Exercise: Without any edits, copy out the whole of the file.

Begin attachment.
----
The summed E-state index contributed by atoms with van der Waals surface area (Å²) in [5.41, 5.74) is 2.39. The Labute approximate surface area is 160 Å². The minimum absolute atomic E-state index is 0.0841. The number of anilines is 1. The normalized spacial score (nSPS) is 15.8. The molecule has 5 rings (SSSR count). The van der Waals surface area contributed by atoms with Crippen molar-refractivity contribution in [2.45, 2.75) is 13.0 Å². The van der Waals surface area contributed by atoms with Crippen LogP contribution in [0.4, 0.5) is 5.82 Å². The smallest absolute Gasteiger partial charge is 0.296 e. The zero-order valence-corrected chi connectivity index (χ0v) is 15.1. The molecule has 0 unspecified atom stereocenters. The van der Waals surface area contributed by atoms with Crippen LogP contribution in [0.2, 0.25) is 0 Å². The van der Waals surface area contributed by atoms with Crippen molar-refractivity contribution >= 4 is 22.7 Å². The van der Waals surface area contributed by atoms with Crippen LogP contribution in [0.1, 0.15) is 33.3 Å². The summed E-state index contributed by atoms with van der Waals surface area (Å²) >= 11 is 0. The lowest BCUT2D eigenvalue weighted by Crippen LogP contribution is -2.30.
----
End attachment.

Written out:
The summed E-state index contributed by atoms with van der Waals surface area (Å²) in [5.41, 5.74) is 2.39. The Labute approximate surface area is 160 Å². The minimum absolute atomic E-state index is 0.0841. The number of anilines is 1. The normalized spacial score (nSPS) is 15.8. The molecule has 5 rings (SSSR count). The van der Waals surface area contributed by atoms with Crippen molar-refractivity contribution in [2.45, 2.75) is 13.0 Å². The van der Waals surface area contributed by atoms with Crippen LogP contribution in [0.4, 0.5) is 5.82 Å². The smallest absolute Gasteiger partial charge is 0.296 e. The zero-order valence-corrected chi connectivity index (χ0v) is 15.1. The molecule has 0 unspecified atom stereocenters. The van der Waals surface area contributed by atoms with Crippen LogP contribution in [0.2, 0.25) is 0 Å². The van der Waals surface area contributed by atoms with Crippen molar-refractivity contribution >= 4 is 22.7 Å². The van der Waals surface area contributed by atoms with Crippen LogP contribution in [0.1, 0.15) is 33.3 Å². The summed E-state index contributed by atoms with van der Waals surface area (Å²) >= 11 is 0. The lowest BCUT2D eigenvalue weighted by Crippen LogP contribution is -2.30.